Dancing Across Borders follows this journey, celebrating human achievement even as it raises questions about the sacrifices demanded for art. The film screened in this year’s Dance on Camera Festival at Lincoln Center and opens at Quad Cinemas this month, then in select theaters nationally.

Anne Bass is both the filmmaker and the person responsible for Sar’s transformation from Cambodian temple dancer to classical ballet dancer. Bass, a major ballet supporter in New York, recognized Sar’s extraordinary talent when she saw him perform at Preah Khan Temple in 2000.

Unable to forget him, she invited Sar to audition at the School of American Ballet. The audition didn’t go well, but master teacher Olga Kostritzky, then head of the SAB Boys Program, agreed to train Sar herself. After just a few months with her, he made it into the school.

In the film, Sar’s progress is astounding but agonizing. He suffers from debilitating body aches and homesickness. When Kostritzky gives him a correction, he looks ready to throttle her.

In addition to documenting Sar’s years at SAB and then PNB, Borders follows Sar to Cambodia, for a homecoming that’s both triumphant and heartbreaking. After living as an isolated foreigner abroad, he returns home only to find that he no longer belongs there, either.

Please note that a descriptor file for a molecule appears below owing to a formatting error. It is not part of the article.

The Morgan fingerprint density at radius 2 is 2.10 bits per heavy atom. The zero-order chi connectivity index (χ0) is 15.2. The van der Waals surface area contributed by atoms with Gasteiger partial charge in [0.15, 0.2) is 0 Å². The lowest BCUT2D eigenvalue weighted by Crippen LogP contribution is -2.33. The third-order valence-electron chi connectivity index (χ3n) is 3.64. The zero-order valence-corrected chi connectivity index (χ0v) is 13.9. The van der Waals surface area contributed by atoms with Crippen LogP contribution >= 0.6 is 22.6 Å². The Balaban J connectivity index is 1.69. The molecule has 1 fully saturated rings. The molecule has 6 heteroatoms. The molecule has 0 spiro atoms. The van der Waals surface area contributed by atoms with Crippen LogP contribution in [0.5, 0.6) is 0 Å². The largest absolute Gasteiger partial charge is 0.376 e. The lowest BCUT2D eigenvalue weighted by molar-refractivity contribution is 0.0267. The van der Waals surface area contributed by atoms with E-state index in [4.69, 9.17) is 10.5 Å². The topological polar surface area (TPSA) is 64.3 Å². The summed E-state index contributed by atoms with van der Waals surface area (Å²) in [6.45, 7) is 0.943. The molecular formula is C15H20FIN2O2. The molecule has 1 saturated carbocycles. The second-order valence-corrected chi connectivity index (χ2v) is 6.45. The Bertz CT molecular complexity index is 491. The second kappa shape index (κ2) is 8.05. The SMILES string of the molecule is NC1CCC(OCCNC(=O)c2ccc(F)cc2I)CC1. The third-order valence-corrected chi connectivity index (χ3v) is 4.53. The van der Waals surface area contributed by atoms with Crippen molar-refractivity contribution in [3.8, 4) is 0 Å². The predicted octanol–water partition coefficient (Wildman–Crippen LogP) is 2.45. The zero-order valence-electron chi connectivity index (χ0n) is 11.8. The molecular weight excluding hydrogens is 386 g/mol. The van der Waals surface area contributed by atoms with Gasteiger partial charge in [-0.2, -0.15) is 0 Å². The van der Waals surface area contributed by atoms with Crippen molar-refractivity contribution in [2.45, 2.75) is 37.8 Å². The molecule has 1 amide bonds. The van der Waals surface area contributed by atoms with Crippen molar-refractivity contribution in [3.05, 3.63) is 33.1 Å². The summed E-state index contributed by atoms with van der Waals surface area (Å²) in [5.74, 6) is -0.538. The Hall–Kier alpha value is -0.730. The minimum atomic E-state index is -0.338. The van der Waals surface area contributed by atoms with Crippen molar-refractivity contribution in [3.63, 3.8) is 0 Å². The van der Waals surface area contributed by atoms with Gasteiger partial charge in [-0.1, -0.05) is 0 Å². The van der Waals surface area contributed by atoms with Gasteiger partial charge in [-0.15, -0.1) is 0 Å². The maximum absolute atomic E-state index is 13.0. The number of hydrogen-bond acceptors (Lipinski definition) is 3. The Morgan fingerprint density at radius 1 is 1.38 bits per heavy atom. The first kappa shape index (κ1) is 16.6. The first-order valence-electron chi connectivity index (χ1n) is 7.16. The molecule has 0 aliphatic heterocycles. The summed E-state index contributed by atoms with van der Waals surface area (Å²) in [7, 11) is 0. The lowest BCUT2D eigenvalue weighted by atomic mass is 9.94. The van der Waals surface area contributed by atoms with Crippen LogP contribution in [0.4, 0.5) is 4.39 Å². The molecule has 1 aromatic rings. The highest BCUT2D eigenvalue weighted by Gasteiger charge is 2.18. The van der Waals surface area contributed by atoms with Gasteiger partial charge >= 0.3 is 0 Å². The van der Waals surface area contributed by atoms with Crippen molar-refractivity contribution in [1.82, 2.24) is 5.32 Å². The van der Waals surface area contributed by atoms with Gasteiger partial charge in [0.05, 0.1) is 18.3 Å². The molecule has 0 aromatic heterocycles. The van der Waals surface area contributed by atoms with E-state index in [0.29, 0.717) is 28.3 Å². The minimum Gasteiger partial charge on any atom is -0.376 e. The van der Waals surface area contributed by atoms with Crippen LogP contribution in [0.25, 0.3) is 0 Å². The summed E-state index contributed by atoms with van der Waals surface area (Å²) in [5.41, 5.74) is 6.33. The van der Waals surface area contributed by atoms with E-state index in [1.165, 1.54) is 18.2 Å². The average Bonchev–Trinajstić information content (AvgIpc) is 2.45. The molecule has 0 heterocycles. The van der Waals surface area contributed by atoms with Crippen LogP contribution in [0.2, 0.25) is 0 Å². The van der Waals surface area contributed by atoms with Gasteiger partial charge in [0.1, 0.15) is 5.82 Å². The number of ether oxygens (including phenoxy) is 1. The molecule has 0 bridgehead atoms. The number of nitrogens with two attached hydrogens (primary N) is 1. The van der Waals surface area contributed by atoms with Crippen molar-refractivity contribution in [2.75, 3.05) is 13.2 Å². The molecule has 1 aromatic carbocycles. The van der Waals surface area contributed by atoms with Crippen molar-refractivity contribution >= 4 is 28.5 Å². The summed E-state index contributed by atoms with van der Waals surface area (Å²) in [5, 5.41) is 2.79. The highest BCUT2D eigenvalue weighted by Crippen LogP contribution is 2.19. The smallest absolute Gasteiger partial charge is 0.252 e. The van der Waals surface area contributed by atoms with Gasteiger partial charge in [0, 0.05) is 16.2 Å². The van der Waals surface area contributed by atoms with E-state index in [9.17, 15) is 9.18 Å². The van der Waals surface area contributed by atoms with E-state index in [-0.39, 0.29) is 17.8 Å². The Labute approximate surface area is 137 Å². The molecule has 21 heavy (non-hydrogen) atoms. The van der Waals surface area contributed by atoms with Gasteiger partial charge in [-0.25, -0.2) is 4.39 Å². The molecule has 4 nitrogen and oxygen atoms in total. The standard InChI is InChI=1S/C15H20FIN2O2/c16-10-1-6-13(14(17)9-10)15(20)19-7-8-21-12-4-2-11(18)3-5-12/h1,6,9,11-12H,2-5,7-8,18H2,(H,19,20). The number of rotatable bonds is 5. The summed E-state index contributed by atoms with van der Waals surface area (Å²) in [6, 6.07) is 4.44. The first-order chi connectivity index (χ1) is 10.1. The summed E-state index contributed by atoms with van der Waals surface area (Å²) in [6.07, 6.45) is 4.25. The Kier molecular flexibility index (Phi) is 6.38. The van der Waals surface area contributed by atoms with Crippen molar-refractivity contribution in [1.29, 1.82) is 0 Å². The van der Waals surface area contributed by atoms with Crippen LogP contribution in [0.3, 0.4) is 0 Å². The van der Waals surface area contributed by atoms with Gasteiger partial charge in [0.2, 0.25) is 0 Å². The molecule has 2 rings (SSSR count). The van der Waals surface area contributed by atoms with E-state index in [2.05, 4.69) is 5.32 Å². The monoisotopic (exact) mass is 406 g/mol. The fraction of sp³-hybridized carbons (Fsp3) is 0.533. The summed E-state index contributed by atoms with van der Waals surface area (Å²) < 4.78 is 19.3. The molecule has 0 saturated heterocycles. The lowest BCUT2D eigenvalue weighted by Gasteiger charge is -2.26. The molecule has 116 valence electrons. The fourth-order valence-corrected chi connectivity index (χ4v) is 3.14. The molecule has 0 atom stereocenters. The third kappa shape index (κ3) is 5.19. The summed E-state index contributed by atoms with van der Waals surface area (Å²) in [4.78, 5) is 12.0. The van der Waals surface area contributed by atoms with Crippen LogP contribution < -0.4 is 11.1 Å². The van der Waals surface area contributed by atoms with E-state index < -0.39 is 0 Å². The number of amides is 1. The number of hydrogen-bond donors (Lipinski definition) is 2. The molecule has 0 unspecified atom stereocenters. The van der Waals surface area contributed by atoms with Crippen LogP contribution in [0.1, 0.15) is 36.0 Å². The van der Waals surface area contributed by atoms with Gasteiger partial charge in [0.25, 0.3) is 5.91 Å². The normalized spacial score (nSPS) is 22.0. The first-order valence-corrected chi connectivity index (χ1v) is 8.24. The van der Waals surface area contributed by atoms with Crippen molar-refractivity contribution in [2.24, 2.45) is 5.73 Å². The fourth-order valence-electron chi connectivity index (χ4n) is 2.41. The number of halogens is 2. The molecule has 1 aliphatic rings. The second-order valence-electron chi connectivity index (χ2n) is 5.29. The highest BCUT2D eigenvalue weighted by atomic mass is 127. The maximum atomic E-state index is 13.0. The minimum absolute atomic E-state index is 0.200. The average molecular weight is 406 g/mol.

The film doesn’t sugarcoat Sar’s ambivalence about his fate, but it does skim over some key questions. We never learn much about Bass or how she feels about having altered Sar’s life so dramatically. The film doesn’t delve very deeply into Sar’s feelings, either. Does he truly love ballet or was his experience a kind of indentured servitude?

In a poignant coda to the film, Sar appeared for a Q&A following a Lincoln Center screening. The crowd gasped when he said he’d left PNB. He was trying to figure out what to do next, he said, but now that he’d left he genuinely missed dancing. Maybe he just needed to leave to see if he could.

Contributors

Michelle Vellucci

Michelle Vellucci is a Manhattan-based dance writer and book critic.

L.J. Sunshine

L.J. SUNSHINE is a writer living in New York. She has written about dance and Italian cultural events for Oggi Sette.

Evan Namerow

Namerow devotes her time to dance writing, environmental activism, and exploring the outdoors.